“More is not necessarily better. Athletes younger than 10, should only train twice per week. High school athletes can train up to three times per week. We are actually seeing better results with training three times per week rather than four times per week,” said Niklos.

Hitting the wall

Overuse and overtraining can lead to physical and mental burnout. However, not every athlete will hit the wall the same way. Some athletes, even at the youngest ages, have the ability to train at extraordinary levels without breaking down. For others, there are important warning signs of burnout.

“Warning signs for parents and coaches should be increasing amounts of fatigue, elevated or complaints of pain after sports that impacts the completion of basic daily life, worsening levels of play, and loss of athleticism. This requires a maturity from the athlete to discuss these if they are occurring, as well as a keen eye from coaches and parents to head these off before they get out of control,” said Sels.

“If you look at our professional athletes they all have an off-season where they recover, rest, and then retrain. Why we do not do the same to our kids baffles me at times,” said Sels.

A winning combination

The chances of your son or daughter playing college or professional level sports are better than winning the lottery—but not by much. Depending on the sport, less than 1/2% of high school athletes ever make it to the pros, according to an American Academy of Pediatrics report. That means too many teens and pre-teens are exposing themselves to injury and burnout for little to no pay-off. The report also details that kids who play multiple sports, and take reasonable breaks for training and competition throughout the year, are more likely to enjoy sports longer.

“I believe the balance is in participation in multiple sports. If we look to the top athletes in the world playing professionally they were in multiple sports. Each sport has a different skill set and requirement on the body and participation in more than one helps the overall athletic development,” said Sels.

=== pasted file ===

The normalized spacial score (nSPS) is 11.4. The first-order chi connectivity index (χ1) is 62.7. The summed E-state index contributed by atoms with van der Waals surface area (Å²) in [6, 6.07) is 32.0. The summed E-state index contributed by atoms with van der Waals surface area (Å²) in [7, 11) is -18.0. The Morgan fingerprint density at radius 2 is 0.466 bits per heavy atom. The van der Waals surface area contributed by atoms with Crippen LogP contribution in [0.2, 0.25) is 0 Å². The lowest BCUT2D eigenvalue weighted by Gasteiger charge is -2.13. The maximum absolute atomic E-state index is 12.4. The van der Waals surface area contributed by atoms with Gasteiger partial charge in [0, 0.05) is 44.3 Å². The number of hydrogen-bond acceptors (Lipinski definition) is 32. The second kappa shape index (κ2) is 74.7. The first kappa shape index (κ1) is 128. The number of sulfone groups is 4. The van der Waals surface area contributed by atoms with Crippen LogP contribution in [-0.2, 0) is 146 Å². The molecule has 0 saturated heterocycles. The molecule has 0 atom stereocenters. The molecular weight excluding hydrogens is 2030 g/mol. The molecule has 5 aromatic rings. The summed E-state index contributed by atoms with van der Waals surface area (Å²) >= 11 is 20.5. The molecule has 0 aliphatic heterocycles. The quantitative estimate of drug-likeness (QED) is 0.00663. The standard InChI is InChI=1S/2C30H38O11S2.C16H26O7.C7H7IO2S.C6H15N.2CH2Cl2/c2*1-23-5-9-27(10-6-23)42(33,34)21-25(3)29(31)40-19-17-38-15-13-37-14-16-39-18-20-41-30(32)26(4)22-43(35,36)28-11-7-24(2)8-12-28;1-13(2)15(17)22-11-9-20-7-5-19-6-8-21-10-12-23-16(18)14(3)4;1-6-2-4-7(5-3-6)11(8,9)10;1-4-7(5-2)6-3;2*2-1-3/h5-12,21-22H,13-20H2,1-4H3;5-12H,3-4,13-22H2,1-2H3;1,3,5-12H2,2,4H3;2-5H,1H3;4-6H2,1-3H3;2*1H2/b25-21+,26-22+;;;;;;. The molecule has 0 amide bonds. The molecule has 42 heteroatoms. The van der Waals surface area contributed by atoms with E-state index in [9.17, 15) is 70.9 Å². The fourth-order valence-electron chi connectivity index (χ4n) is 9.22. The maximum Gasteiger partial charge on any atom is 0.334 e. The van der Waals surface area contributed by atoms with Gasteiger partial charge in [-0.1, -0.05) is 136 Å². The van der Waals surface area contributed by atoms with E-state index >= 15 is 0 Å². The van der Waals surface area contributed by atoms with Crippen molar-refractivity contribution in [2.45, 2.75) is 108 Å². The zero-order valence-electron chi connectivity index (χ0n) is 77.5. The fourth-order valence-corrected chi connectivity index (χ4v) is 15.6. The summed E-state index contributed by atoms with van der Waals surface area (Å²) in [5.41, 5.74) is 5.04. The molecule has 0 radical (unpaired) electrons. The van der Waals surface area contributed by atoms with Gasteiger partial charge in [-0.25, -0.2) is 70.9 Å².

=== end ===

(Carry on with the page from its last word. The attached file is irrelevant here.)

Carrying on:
Keys to athletic success

  • Don’t specialize in one sport too early
  • Cross training and participation in multiple sports is critical to full athletic development
  • Allow your body to recover and rest during the off-season
  • Proper nutrition and sleep

 The benefits of organized sports

While the dream of playing professionally motivates many young players, parents should be clear that the goal of youth sports is about building healthier kids and not necessarily about building athletic careers.

Aside from the obvious health benefits, there are also important life lessons to be learned from the playing field:

  • Respecting others (including opponents)
  • Exercising self-discipline
  • Playing fairly
  • Being a good winner and loser
  • Developing teamwork and trust
  • Overcoming challenges and frustrations
  • Learning to deal with constructive criticism
  • Responding positively to disappointments
  • Taking responsibility for mistakes
  • Showing leadership
  • Making friends
  • Learning to resolve conflicts
  • Learning to deal with stress
  • Setting goals
  • Following rules

These life lessons benefit kids in whatever path they set in life. They provide parents with strong incentives to motivate their kids to play longer, whether or not these efforts land their kids college scholarships or professional contracts.

Preventing Burnout*

  • Keep workouts interesting with age-appropriate games and training
  • Take one to two days off per week to allow the body to rest
  • Permit longer scheduled breaks from training and competition every two to three months to focus on cross training
  • Listen to your body for signs to slow down

 Stages of overuse injuries*

  • Pain in the affected area after physical activity
  • Pain during the activity without restricting performance
  • Pain during the activity that restricts performance
  • Chronic pain even at rest

 * Source: American Academy of Pediatrics